Brenda Blethyn returns to the U.S. in season five of Vera on Monday, July 6, and she’s asking all the …Read Now
Wallis and Edward: An Understated Wedding for a Controversial Couple
Not every royal has as public and pageant-filled a wedding as Prince William and Kate Middleton‘s will be. When the Duke of Windsor, formerly King Edward VIII, married Wallis Simpson on June 3, 1937, it was a rather simpler affair. Edward had abdicated from the throne in order to marry the woman he loved, the twice-married Mrs. Simpson, causing a constitutional crisis – so an extravagant wedding was emphatically not in order. No Westminster Abbey for those two.
Instead, the ancient Château de Candé in Monts, France was the setting. The headlines read “Duke Weds Mrs. Warfield”: Wallis, who had divorced from her second husband Mr. Simpson shortly before a third attempt at matrimony, married Edward under her maiden name of Warfield.
Wallis didn’t wear a frothy, exuberant wedding dress on that summer’s day in the Lys Valley. The woman who famously remarked that “you can never be too rich or too thin” wore an elegant, nipped-at-the-waist, Mainbocher-designed gown in her signature pale blue — or “Wallis blue,” as the color that matched her eyes became known. Her blue straw hat had a “halo” of pale blue tulle, The Guardian reported, and her gloves were made of the same blue silk crepe as her dress.
The Duke wore a black morning coat with a dark yellow waistcoat, a white carnation in his buttonhole. Five pressmen witnessed the couple’s two ceremonies — a French civil one, followed by the marriage service of the Church of England. The noted French organist Marcel Dupré played a wedding march of his own composition, as well as the hymn “Oh Perfect Love.” Outside, the New York Times reported that an old French concierge “to satisfy newsreel men in search of a picture, broke a bottle of champagne against the gate when the news that the wedding was over was flashed down by telephone to the lodge. She then carefully got out her brush and shovel and swept up the broken glass.”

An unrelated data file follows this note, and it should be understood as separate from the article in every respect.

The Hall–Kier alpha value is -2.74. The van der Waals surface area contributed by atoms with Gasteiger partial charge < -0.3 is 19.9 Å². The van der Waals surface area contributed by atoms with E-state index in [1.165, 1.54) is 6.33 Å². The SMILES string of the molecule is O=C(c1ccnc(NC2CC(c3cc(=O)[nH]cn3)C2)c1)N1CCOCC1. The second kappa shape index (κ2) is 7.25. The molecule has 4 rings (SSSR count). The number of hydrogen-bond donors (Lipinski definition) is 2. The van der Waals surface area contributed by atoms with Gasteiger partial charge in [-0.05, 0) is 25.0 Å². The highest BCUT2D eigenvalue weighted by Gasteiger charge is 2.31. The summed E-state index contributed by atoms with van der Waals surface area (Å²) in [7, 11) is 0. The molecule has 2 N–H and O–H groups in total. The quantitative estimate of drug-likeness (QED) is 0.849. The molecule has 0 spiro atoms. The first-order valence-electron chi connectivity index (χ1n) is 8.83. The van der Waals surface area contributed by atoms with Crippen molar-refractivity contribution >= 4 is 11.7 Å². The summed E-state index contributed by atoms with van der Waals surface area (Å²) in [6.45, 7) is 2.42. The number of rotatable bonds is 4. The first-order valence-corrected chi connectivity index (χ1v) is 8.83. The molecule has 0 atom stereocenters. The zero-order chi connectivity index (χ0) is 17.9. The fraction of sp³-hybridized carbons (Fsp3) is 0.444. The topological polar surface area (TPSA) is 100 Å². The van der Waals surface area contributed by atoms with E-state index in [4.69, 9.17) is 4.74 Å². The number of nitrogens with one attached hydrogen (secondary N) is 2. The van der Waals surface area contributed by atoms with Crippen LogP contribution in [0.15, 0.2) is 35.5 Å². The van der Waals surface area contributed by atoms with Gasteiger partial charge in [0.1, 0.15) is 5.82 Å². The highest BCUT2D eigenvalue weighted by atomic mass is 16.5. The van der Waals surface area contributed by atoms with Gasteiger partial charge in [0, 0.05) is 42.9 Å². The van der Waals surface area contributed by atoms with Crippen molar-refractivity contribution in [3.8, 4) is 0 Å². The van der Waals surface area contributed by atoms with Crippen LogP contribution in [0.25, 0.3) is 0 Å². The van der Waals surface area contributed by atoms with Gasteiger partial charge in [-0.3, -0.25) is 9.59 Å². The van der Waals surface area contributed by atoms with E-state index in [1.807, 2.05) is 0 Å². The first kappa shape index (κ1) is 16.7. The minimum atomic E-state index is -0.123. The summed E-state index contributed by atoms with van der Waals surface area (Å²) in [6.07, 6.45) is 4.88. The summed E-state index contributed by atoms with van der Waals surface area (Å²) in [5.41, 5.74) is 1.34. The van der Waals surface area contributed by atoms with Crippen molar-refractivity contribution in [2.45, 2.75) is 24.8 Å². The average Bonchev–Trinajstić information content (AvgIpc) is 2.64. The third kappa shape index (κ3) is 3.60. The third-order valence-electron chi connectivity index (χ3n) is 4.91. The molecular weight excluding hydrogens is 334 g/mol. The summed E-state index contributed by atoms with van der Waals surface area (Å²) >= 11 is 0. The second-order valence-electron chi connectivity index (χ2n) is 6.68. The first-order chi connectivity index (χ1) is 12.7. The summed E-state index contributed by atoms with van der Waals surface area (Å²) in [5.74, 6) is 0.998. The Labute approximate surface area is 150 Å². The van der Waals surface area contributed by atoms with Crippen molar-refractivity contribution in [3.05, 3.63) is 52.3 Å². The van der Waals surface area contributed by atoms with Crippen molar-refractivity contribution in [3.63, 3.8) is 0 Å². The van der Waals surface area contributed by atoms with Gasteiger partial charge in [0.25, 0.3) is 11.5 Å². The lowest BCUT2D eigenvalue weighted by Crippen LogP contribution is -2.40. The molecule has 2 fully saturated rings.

The five reporters assigned to cover the wedding faithfully chronicled every detail: the buffet afterward was “a friendly, informal gathering of those who had stayed by the former King’s side after the December crisis in which he left the throne,” wrote the Associated Press. The Baron and Baroness Eugene de Rothschild were the last guests to arrive and the first to depart.
Wallis and Edward issued a statement to the press that day, appealing to reporters “to give them that measure of consideration and privacy which they feel is now their due.” The couple left for their honeymoon in Austria, leaving the New York Times to report how “peace fell upon the Château de Candé and Monts which have never before known such doings. But will peace be with those who ask it so humbly and need it so badly?”